Tuesday, January 31, 2012
Testing adaptive hypotheses of male reproductive cooperation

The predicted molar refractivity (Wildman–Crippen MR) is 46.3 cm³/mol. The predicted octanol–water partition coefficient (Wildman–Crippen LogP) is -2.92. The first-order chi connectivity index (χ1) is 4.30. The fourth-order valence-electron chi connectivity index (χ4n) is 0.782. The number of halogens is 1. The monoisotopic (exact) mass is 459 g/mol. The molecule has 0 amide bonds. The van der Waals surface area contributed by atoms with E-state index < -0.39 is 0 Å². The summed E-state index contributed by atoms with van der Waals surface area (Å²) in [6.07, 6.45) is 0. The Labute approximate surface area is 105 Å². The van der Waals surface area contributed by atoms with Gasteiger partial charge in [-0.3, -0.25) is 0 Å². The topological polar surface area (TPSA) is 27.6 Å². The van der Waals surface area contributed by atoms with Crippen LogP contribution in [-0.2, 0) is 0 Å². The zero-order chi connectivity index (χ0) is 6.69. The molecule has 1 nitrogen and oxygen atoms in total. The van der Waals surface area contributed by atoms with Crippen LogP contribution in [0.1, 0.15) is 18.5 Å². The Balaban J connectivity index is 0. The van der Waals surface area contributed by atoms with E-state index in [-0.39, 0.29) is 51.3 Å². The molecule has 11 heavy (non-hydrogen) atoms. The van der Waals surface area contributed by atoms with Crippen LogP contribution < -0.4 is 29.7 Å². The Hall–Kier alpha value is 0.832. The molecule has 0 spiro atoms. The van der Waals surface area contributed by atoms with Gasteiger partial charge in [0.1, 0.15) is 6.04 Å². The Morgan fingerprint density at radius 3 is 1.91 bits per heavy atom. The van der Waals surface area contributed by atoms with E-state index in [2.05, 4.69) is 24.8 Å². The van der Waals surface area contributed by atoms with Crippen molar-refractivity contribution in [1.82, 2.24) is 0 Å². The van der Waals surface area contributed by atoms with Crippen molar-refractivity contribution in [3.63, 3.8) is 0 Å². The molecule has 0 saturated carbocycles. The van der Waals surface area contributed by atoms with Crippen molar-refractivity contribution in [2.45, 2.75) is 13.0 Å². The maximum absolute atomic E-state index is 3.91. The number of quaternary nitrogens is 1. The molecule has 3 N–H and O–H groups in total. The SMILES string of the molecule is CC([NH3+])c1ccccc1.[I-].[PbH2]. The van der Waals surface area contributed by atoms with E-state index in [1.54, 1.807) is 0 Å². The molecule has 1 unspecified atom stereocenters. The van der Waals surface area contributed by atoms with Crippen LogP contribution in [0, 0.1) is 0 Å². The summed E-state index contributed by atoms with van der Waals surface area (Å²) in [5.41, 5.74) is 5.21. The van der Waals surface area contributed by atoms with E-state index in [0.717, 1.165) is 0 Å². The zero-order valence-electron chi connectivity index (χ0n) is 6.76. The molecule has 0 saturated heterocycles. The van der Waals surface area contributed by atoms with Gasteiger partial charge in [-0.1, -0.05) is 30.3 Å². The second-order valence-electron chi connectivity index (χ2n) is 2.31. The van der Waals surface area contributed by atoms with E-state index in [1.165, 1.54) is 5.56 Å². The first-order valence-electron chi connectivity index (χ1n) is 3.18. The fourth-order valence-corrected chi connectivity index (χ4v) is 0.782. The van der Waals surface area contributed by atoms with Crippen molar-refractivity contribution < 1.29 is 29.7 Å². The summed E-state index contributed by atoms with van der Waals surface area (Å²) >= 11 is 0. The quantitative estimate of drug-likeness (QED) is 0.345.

This study published last summer in Animal Behavior explores the potential for direct and/or indirect fitness benefits from reproductive cooperation among polyandrous males in Sanguinus geoffroyi (Geoffroy's tamarin). As observed in Geoffroy's tamarins, a single female mates with all adult males unrelated to her, and in turn the males cooperate to rear the young. Researchers studied six groups from two tamarin populations over 2-3 years, and determined that the polyandrous males were consistently more highly related to each other than expected by chance, and they often shared paternity both within litters and across the 2-3 year period. Groups with a single sire were also observed, which may be attributed to sperm competition. These findings suggest that both indirect and direct fitness benefits may play a role in the evolution of male reproductive cooperation.